Surges in cloud utilization and costs

The revenue numbers from the two dominant cloud service providers (CSPs) are evidence of utilization and cost upticks. AWS’ year-over-year revenue grew 32% in Q1 2021, accelerating from 28% in Q4 2020, and Azure reported a 50% year-over-year increase in the March quarter (source). Certainly, the shift to remote working has been a major factor over the past year. For cloud teams within an enterprise, increased utilization and the associated costs happen for a variety of reasons and may even be positive signs, if for example it was the result of growing customer demand.

While the conditions driving the higher utilization may be out of IT’s control, it is the cloud team’s responsibility to manage the impact of surges on performance, cost, and organizational risk. This requires the ability to quickly identify meaningful changes, get automated rightsizing recommendations, and adjust accordingly so workloads remain optimized. They also need to be able to perform what-if analyses to tune sizing based on the organization’s specific risk tolerances.

Increased demand for public cloud services

CSPs are under the same pressure to innovate as any other business, which means an ever-increasing array of offerings. There are cloud business process services, cloud application infrastructure services, cloud application services, cloud management and security services, cloud system infrastructure services, desktop-as-a-service, and others. As more and more facets of the business are migrated to the public cloud, the cloud team must navigate the options to select the optimal workload configuration.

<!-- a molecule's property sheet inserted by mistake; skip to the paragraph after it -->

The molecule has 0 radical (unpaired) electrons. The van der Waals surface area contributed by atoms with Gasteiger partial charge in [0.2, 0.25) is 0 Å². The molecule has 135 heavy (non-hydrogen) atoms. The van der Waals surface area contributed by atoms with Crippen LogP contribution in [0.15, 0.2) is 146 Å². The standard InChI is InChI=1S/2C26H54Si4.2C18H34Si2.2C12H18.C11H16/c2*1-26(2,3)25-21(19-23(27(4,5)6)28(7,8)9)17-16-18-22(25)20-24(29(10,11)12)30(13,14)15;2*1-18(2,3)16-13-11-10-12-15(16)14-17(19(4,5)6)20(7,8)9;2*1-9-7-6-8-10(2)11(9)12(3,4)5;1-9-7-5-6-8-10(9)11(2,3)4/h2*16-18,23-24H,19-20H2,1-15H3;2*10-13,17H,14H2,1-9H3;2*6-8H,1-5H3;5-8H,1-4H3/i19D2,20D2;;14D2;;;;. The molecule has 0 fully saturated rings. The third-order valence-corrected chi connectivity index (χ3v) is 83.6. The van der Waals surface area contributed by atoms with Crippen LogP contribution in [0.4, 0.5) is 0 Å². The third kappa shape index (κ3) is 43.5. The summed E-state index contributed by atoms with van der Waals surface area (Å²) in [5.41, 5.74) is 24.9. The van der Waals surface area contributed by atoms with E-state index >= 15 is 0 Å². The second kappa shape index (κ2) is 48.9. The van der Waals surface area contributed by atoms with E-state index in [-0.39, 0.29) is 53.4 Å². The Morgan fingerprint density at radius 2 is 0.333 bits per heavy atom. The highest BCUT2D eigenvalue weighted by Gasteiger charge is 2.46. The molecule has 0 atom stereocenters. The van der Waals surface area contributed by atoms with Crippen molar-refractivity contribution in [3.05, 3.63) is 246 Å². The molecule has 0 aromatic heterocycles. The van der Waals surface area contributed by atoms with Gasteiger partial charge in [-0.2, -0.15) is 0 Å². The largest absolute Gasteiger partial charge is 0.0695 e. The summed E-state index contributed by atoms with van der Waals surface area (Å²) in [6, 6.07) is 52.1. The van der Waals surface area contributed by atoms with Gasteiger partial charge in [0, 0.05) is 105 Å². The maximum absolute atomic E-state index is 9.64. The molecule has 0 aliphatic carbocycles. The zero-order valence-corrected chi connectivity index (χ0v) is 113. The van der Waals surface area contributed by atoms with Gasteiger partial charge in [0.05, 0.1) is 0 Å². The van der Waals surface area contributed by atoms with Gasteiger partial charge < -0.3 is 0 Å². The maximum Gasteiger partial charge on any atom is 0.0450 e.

With thousands of options, and new ones emerging all the time, teams need to be able to quickly adjust to changes in CSP offerings as they evolve. But this is a complex and confusing effort, and one that simply can’t be performed manually. Effective cloud resource planning requires automated recommendations and real-time data collection and analytics to identify optimal configurations, as well as the ability to conduct what-if analyses in varied scenarios.

Increased performance issues

Everything changes over time—usage shifts, workloads drift, conditions evolve—and application performance can degrade as a result. Just like there’s no one-size-fits all approach to rightsizing your cloud configurations when you migrate your workload, there’s no single answer to how to keep those workloads performing optimally over time. Your tolerance for performance variation will depend on the application itself. If it requires extremely high transaction speeds, for example a stock trade transaction, even the smallest slowdown can have a big impact on results. If a backup process that runs in the middle of the night takes an hour longer to complete, however, you probably won’t even notice the difference.

To keep performance at appropriate levels over time, the first thing you need is a way to find out about impending issues before they have a deleterious effect. In other words, user complaints should not be the means of notification you rely on—you need real-time data collection and analytics. Further, your alerting mechanism should allow you to set different thresholds for applications based on your tolerance, such as a very narrow band for a transactional application but a wide one for a backup. Once you know performance is becoming, or will become, a problem, you need to make the appropriate adjustments. Here, too, automated recommendations will help you identify new optimal configuration options, and what-if analysis in varied scenarios enables you to evaluate those options and make the best selection for your needs.

Get a better night’s sleep with Virtana Optimize

Change is inevitable—it’s one of the reasons why companies move to hybrid cloud in the first place—but if it’s not properly managed, it will create headaches for your cloud team. With Virtana Optimize, you can take control of your hybrid cloud infrastructure. By optimizing your capacity and cost in real time on an ongoing basis, you can stay rightsized, even as conditions and options change. Request a free trial today!

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Jon Cyr
Jon Cyr

VP of Product Management, Virtana